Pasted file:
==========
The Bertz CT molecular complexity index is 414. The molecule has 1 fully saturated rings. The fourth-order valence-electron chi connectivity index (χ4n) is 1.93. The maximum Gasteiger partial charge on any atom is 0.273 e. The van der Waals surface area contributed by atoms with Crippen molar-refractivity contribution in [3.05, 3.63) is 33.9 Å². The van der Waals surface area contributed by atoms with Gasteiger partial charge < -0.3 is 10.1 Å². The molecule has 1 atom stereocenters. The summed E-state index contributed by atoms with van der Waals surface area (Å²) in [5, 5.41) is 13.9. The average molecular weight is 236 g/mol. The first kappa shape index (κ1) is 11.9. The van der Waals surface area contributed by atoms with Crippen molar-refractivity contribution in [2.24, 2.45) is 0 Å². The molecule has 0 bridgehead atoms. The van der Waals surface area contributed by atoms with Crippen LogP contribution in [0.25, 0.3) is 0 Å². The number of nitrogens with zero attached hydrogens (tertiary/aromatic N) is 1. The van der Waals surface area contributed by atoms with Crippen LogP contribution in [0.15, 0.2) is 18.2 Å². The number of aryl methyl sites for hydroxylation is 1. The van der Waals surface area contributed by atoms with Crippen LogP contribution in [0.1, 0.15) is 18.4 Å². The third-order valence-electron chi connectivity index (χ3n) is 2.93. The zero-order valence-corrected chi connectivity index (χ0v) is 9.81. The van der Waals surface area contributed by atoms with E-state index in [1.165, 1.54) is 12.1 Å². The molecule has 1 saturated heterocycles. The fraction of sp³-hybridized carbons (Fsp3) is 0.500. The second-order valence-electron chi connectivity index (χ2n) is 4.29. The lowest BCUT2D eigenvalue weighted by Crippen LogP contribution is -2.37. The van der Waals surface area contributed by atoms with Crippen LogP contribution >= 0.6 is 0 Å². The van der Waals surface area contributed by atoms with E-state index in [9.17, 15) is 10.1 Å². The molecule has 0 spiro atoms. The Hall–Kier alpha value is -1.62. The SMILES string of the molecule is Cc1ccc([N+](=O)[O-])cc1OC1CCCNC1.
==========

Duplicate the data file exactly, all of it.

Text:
The Bertz CT molecular complexity index is 414. The molecule has 1 fully saturated rings. The fourth-order valence-electron chi connectivity index (χ4n) is 1.93. The maximum Gasteiger partial charge on any atom is 0.273 e. The van der Waals surface area contributed by atoms with Crippen molar-refractivity contribution in [3.05, 3.63) is 33.9 Å². The van der Waals surface area contributed by atoms with Gasteiger partial charge < -0.3 is 10.1 Å². The molecule has 1 atom stereocenters. The summed E-state index contributed by atoms with van der Waals surface area (Å²) in [5, 5.41) is 13.9. The average molecular weight is 236 g/mol. The first kappa shape index (κ1) is 11.9. The van der Waals surface area contributed by atoms with Crippen molar-refractivity contribution in [2.24, 2.45) is 0 Å². The molecule has 0 bridgehead atoms. The van der Waals surface area contributed by atoms with Crippen LogP contribution in [0.25, 0.3) is 0 Å². The number of nitrogens with zero attached hydrogens (tertiary/aromatic N) is 1. The van der Waals surface area contributed by atoms with Crippen LogP contribution in [0.15, 0.2) is 18.2 Å². The number of aryl methyl sites for hydroxylation is 1. The van der Waals surface area contributed by atoms with Crippen LogP contribution in [0.1, 0.15) is 18.4 Å². The third-order valence-electron chi connectivity index (χ3n) is 2.93. The zero-order valence-corrected chi connectivity index (χ0v) is 9.81. The van der Waals surface area contributed by atoms with E-state index in [1.165, 1.54) is 12.1 Å². The molecule has 1 saturated heterocycles. The fraction of sp³-hybridized carbons (Fsp3) is 0.500. The second-order valence-electron chi connectivity index (χ2n) is 4.29. The lowest BCUT2D eigenvalue weighted by Crippen LogP contribution is -2.37. The van der Waals surface area contributed by atoms with Crippen LogP contribution >= 0.6 is 0 Å². The van der Waals surface area contributed by atoms with E-state index in [9.17, 15) is 10.1 Å². The molecule has 0 spiro atoms. The Hall–Kier alpha value is -1.62. The SMILES string of the molecule is Cc1ccc([N+](=O)[O-])cc1OC1CCCNC1.